“Gestures of happiness” in Sophie Calle’s Trilogy of Desire

Gabriella Calchi-Novati


To have a name is to be guilty. And justice like magic is nameless. Happy and without a name, the creature knocks at the land of the magi who speak in gestures alone. (Giorgio Agamben, 2007: 22)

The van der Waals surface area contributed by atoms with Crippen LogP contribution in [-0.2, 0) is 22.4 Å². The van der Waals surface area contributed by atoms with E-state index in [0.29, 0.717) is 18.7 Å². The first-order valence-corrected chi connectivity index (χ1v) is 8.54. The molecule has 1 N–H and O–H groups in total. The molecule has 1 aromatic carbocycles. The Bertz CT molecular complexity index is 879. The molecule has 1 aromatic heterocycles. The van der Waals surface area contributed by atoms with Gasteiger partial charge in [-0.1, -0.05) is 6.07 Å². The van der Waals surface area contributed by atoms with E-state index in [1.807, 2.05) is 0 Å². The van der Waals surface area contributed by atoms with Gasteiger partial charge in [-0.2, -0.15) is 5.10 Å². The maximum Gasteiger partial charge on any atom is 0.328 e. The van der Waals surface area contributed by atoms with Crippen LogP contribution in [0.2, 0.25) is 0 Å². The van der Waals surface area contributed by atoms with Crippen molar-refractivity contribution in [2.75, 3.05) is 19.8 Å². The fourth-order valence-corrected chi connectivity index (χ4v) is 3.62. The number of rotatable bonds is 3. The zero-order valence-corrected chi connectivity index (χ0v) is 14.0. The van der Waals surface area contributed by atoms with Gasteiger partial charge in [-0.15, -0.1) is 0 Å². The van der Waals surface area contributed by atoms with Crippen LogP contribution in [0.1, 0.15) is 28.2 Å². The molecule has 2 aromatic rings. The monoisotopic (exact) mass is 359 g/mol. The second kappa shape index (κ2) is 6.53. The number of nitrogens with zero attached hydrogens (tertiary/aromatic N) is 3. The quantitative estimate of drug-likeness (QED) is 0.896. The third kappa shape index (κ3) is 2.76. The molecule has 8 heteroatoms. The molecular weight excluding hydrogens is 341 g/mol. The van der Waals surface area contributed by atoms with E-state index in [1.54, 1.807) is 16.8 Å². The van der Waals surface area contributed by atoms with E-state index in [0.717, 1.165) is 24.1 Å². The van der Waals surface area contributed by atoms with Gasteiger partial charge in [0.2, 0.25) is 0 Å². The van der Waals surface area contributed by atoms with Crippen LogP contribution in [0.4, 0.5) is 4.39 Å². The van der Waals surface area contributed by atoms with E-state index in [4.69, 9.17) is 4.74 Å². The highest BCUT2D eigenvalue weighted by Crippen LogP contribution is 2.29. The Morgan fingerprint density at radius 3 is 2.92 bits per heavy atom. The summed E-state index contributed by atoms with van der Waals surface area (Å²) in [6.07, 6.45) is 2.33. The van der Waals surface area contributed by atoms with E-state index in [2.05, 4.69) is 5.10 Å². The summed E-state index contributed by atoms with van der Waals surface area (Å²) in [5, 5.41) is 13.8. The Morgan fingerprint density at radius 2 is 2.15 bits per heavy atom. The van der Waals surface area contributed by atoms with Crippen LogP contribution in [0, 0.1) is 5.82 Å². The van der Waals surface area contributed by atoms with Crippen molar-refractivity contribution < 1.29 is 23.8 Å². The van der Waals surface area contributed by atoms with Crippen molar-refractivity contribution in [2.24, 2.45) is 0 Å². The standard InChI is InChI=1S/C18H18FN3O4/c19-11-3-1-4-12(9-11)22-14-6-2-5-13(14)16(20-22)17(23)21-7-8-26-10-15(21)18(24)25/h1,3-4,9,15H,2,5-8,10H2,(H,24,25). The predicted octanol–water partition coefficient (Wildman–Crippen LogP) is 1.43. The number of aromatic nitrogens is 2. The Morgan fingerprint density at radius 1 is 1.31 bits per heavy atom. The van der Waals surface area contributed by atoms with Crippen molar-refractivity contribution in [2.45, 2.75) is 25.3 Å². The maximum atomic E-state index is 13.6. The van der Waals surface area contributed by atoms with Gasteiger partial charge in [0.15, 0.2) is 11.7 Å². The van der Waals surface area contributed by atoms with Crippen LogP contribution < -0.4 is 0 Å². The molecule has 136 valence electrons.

Italian philosopher Giorgio Agamben in his text Profanations relates happiness to magic. Commenting on Walter Benjamin’s claim that ‘a child’s first experience of the world is not his realisation that ‘adults are stronger but rather that he cannot make magic,’ Agamben concludes that ‘whatever we can achieve through merit and effort cannot make us truly happy’ (2007: 19). The philosopher explains the connection he sees between happiness and magic via Kafka’s words, namely ‘that there is plenty of hope - but not for us’. I would argue that it is because of this intriguing relationship between happiness and hope that Agamben claims that happiness ‘awaits us only at the point where it was not destined for us’, that in other words, we experience happiness only when we feel that we are capable of magic (2007: 21). Insofar as we ‘keep the genie in the bottle to [our] side’ we will be worthy of happiness. It is only when we know the magic words that we will gain the much-desired happiness. Happiness, thus, when understood within these coordinates, can never be something we deserve. As Agamben puts it: ‘what a disaster if a woman loved you because you deserved it’.

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